Gloria Bosman:
Identity factor: Since the beginning of her career in the early 90s, Gloria has always shown maturity that’s rare for her age! She’s never compromised her music and beliefs to increase record sales. From her melodic and soothing song, “Boikarabelo’s Lullaby” and “Remembering Thami Mnyele” which commemorates one of our fallen struggle heroes in her debut, Tranquility, to “Welela” in The Many Faces of Gloria Bosma, a song telling us that we have, within ourselves, the ability to recover from any form of oppression. Gloria’s music touches on issues which we are all still trying to make sense of today. 9
Global Factor: She’s sung for Nelson Mandela on his 80th birthday and for Thabo Mbeki at his Christmas dinner. She’s shared stages with Sibongile Khumalo, Moses Molelekwa, Tananas, Sipho Mabuse, Vusi Mahlasela, James Philips, Victor Masondo, Hugh Masekela and Jonas Gwangwa. Need we say more? Looks like Gloria is on fire at home! But is the world ready for Gloria? 7
Extra-Mile Factor:
This extraordinary but astounding vocalist burst into the musical scene as a church choir singer. Her big break came when she was asked to fill in for one of the singers in a production called SA Love at the Market theatre in 1993, after which she was awarded a scholarship to study opera at Technikon Pretoria. This is where she developed and honed her vocal skills. Her proficiency in opera, gospel, jazz and traditional African singing is simply breath-taking! 9
Generation X-factor:
Gloria Bosman is no doubt the epitome of great talent! She’s known for her expressive and powerful vocals and her ability to play with her voice. Her voice can sometimes be coarse and stern, but it can also be soothing and sublime. Her music has something for everyone from Afro-pop, R&B, gospel, blues, contemporary jazz and traditional jazz with a tinge of Miriam Makeba’s “Phatha Phatha” sound. 9

Don Laka:
Identity factor: Don Laka is one of Mzansi’s cherished jazz musicians, songwriter and producer. He’s applauded for his much-loved kwaito record company, Kalawa Jazzmee, which he co-owns with one of the pioneers of kwaito, Oskido. Kalawa is at the forefront of any developments in kwaito music, and was responsible for Boom Shaka’s success. Rooted in South African culture, particularly the new South Africa, this piano maestro has been dubbed the father of kwaai-jazz – a new and hip type of jazz that fuses kwaito rhythms and jazz. His music covers a range of worldwide issues – he is well-known for his album, Armageddon, which was inspired by 9/11. 8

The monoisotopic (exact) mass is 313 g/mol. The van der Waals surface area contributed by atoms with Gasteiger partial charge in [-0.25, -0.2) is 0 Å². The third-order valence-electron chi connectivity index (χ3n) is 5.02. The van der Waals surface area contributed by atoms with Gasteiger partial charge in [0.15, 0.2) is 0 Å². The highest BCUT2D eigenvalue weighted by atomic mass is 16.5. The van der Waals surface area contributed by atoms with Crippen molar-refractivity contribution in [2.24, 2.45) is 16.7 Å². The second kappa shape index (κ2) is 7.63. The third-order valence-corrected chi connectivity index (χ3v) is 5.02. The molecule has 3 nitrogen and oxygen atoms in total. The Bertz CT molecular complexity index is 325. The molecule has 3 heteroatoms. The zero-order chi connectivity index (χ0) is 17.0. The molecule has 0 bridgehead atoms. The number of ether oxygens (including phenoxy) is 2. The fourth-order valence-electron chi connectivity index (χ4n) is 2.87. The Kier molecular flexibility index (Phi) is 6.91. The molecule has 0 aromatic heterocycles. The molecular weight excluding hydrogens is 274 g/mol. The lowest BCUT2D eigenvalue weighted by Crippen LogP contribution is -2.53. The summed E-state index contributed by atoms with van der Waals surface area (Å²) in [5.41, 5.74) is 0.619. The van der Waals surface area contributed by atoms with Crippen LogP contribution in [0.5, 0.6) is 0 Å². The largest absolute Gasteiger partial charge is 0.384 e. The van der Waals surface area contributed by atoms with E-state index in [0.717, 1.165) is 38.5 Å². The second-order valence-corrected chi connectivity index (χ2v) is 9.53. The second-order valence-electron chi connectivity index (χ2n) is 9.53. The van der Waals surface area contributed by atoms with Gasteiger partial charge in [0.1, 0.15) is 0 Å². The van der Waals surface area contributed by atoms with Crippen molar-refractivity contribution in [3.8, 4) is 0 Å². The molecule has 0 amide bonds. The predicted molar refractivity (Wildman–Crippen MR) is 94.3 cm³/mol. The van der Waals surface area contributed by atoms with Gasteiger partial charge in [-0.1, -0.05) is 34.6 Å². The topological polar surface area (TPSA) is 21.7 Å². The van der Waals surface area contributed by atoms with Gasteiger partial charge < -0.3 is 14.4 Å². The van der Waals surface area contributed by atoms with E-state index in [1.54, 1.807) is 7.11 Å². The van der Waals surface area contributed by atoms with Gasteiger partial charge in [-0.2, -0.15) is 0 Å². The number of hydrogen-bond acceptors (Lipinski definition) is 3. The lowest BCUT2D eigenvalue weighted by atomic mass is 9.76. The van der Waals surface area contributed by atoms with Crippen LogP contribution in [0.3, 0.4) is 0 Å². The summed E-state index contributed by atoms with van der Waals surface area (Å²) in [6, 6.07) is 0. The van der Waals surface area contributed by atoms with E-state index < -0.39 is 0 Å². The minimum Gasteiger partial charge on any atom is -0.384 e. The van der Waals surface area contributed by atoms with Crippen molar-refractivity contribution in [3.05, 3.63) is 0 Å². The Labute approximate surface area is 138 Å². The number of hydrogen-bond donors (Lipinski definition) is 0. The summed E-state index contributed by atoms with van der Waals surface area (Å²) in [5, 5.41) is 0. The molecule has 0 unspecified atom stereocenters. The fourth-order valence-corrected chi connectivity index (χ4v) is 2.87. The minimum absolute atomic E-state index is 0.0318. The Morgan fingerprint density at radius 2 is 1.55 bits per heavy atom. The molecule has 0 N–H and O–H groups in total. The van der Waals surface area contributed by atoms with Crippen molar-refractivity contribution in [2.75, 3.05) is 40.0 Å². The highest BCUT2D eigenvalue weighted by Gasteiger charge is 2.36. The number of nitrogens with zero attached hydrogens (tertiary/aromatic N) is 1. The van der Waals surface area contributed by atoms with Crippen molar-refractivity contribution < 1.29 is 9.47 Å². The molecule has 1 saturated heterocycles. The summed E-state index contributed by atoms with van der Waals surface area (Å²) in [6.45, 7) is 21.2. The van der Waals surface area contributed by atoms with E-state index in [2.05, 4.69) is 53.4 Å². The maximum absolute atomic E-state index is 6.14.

Global Factor: His 1980s British-rock influenced band, Image, which he formed with Chicco Twala, was discovered by one of the top producers in the world, Tony Visconti. David Bowie’s main man, Tony Visconti produced his debut album Destiny opening doors for him overseas. The album earned him much respect in the international jazz arena. Bra’ Don has since toured the United States, London, Switzerland and Canada. 9
Extra-Mile Factor: Born in Mamelodi, he was surrounded by the sounds of guitars and pennywhistles, so it’s no surprise that he had formed his own band by the time he was 11. His first instrument was a guitar made out of an oil can, a piece of wood and fishing line. He made his first recording with the legendary guitarist Ray Phiri in 1972 and by 1979 he was teaching high school students music. Even though apartheid laws denied him entry to study music at the University of Pretoria, this did not deter him from his passion. He taught himself the guitar and other instruments such as bass, piano, drums, harmonica and saxophone. And later upgraded his studies to diploma level. 9
Generation X-Factor: Although he’s known as the voice of a new type of jazz which embraces old-school jazz and fuses it with vibrant kwaito rhythms, his albums sound more rooted in traditional jazz. Until recently, he’s been dishing out down-tempo instrumentals that could blend into the background very easily and which are most likely to appeal to traditional jazz fanatics. But in his new album, Invitation, he’s collaborated with more South African artists such as Bongo Maffin’s Apple Seed, Black Coffee, Skwatta Kamp, and more. These collaborations give Invitation an urban spin making it vibrant, funky and more appealing to both the young and old. Well done for finally getting it right! 7

Scores (out of 40)
Jimmy Dludlu – 35
Judith Sephuma – 33
Gloria Bosman - 34
Don Laka – 33

And our very own Jazz Nova is Mr Dludlu!!! Well done Jimmy.

-Gugu Mkhabela and Tiisetso Tlelima

Jimmy, Judith, Gloria and Bra Don! These nouveaus afro-jazz novas are young, jazzy, rooted and funky. We applaud, celebrate and rate them. publishes all comments posted on articles provided that they adhere to our Comments Policy. Should you wish to report a comment for editorial review, please do so by clicking the 'Report Comment' button to the right of each comment.